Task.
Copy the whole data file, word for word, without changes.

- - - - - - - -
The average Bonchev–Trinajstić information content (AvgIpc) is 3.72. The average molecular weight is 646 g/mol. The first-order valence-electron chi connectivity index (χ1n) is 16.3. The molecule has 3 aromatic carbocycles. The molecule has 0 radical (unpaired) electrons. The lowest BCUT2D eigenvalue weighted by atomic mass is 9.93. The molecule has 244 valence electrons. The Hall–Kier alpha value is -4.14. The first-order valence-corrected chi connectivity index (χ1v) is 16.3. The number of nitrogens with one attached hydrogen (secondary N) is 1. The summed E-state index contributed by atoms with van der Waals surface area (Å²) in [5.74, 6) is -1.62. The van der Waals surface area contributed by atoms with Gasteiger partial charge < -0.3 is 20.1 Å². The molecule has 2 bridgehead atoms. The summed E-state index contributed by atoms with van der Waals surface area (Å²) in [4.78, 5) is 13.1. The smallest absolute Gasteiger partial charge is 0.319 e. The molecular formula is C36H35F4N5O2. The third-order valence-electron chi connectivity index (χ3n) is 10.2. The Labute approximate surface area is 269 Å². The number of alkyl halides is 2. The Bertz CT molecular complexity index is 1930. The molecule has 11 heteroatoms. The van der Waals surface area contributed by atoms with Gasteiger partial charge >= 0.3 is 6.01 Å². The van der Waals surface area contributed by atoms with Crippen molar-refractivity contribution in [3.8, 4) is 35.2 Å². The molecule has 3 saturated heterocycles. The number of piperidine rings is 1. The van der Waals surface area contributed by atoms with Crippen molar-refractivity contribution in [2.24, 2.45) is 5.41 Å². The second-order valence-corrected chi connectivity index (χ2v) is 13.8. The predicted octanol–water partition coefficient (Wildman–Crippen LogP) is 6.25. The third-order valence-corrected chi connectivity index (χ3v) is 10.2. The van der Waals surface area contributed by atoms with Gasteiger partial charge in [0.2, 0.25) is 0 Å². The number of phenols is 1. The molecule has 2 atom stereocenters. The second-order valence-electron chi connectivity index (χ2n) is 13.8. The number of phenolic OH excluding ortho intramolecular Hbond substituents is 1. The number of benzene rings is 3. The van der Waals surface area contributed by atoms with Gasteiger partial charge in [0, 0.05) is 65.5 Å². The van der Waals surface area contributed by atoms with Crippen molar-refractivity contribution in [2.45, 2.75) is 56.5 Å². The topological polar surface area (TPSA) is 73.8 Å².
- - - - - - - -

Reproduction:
The average Bonchev–Trinajstić information content (AvgIpc) is 3.72. The average molecular weight is 646 g/mol. The first-order valence-electron chi connectivity index (χ1n) is 16.3. The molecule has 3 aromatic carbocycles. The molecule has 0 radical (unpaired) electrons. The lowest BCUT2D eigenvalue weighted by atomic mass is 9.93. The molecule has 244 valence electrons. The Hall–Kier alpha value is -4.14. The first-order valence-corrected chi connectivity index (χ1v) is 16.3. The number of nitrogens with one attached hydrogen (secondary N) is 1. The summed E-state index contributed by atoms with van der Waals surface area (Å²) in [5.74, 6) is -1.62. The van der Waals surface area contributed by atoms with Gasteiger partial charge < -0.3 is 20.1 Å². The molecule has 2 bridgehead atoms. The summed E-state index contributed by atoms with van der Waals surface area (Å²) in [4.78, 5) is 13.1. The smallest absolute Gasteiger partial charge is 0.319 e. The molecular formula is C36H35F4N5O2. The third-order valence-electron chi connectivity index (χ3n) is 10.2. The Labute approximate surface area is 269 Å². The number of alkyl halides is 2. The Bertz CT molecular complexity index is 1930. The molecule has 11 heteroatoms. The van der Waals surface area contributed by atoms with Gasteiger partial charge >= 0.3 is 6.01 Å². The van der Waals surface area contributed by atoms with Crippen molar-refractivity contribution in [3.8, 4) is 35.2 Å². The molecule has 3 saturated heterocycles. The number of piperidine rings is 1. The van der Waals surface area contributed by atoms with Crippen molar-refractivity contribution in [2.24, 2.45) is 5.41 Å². The second-order valence-corrected chi connectivity index (χ2v) is 13.8. The predicted octanol–water partition coefficient (Wildman–Crippen LogP) is 6.25. The third-order valence-corrected chi connectivity index (χ3v) is 10.2. The van der Waals surface area contributed by atoms with Gasteiger partial charge in [0.2, 0.25) is 0 Å². The number of phenols is 1. The molecule has 2 atom stereocenters. The second-order valence-electron chi connectivity index (χ2n) is 13.8. The number of phenolic OH excluding ortho intramolecular Hbond substituents is 1. The number of benzene rings is 3. The van der Waals surface area contributed by atoms with Gasteiger partial charge in [0, 0.05) is 65.5 Å². The van der Waals surface area contributed by atoms with Crippen molar-refractivity contribution in [2.45, 2.75) is 56.5 Å². The topological polar surface area (TPSA) is 73.8 Å².